The Flash Report is also a snapshot. Except it’s a daily snapshot. Its one page contains on it the most critical information that a business owner needs to run his or her company. What kind of information? That depends on your business.

But the core numbers are always there: cash in the bank, open accounts receivable and accounts payable, year-to-date revenues. Then there are other numbers that are particular to the business owner: year-to-date purchases, overtime that week, open orders ready to be shipped, backlogged orders, forecasted sales, machine hours that week, billable hours that month, Facebook likes, returns or complaints or leads generated that week.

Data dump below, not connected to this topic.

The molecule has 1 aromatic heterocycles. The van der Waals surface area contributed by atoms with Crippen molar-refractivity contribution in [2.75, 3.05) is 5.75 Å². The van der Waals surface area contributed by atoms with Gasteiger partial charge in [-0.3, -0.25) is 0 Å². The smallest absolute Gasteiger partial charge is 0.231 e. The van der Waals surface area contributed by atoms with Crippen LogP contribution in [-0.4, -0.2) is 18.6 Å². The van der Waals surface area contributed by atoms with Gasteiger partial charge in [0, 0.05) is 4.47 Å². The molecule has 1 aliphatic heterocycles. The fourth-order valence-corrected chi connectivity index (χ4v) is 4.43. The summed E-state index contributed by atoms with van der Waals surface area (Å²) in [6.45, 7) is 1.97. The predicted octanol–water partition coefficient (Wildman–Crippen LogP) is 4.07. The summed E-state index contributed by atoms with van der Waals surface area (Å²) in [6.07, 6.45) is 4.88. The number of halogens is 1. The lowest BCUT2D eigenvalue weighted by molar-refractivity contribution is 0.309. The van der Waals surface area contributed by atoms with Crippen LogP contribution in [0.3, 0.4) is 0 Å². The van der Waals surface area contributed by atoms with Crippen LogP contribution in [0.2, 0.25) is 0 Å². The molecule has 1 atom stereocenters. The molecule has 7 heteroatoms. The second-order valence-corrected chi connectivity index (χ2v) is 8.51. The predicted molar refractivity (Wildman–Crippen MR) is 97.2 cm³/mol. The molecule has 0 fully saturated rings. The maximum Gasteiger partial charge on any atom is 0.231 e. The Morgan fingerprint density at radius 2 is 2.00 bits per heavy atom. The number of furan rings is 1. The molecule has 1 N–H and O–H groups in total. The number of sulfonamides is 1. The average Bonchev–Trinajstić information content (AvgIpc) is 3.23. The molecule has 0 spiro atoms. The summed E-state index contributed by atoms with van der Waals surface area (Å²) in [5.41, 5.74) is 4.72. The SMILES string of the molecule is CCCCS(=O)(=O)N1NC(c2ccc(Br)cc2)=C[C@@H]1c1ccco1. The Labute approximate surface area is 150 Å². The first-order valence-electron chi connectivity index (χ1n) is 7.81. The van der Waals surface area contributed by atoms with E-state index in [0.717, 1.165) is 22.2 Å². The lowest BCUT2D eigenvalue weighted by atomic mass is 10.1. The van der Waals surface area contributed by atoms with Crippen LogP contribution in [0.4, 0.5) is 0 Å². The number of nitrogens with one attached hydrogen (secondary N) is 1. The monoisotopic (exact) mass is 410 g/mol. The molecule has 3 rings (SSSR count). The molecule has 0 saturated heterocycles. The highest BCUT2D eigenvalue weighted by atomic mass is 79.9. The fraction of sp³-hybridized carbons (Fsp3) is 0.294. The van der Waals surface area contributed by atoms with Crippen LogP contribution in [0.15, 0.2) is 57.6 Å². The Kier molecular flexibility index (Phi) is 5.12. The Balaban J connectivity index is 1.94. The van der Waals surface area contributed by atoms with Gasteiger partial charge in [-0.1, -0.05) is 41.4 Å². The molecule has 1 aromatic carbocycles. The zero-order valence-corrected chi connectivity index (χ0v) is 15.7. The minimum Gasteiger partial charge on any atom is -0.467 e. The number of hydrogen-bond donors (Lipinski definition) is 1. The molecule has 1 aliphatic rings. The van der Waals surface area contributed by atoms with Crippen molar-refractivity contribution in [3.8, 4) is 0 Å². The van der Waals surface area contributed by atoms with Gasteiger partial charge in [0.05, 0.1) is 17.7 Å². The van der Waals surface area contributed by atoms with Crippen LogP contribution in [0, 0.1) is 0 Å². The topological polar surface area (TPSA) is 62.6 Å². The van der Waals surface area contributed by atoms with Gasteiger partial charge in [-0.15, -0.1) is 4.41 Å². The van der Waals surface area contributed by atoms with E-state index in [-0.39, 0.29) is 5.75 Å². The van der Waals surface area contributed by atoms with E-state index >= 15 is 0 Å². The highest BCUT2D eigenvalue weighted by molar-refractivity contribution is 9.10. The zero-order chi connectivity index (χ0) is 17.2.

You should know the numbers. These are the numbers you need every morning so that you have a pulse on your business. If you can’t tell me what these are right now, then consider this a wake-up call.

Continue reading

4 Reasons Why a Stock Market Drop May Be Good For Your Business

by Gene Marks

A precipitous drop in the stock market can of course have a negative effect on your business. It creates uncertainty. It holds back your customers from spending. It gives you pause before you invest. It has an overall negative psychological effect on everyone, dampening spirits, cutting wealth, giving an indication of tough economic times ahead. It effects jobs and livelihoods. We know all this.

But a stock market drop also brings a few benefits to your business too, both tangible and intangible. Don’t believe me? Here are just a few.

A stock market drop validates you.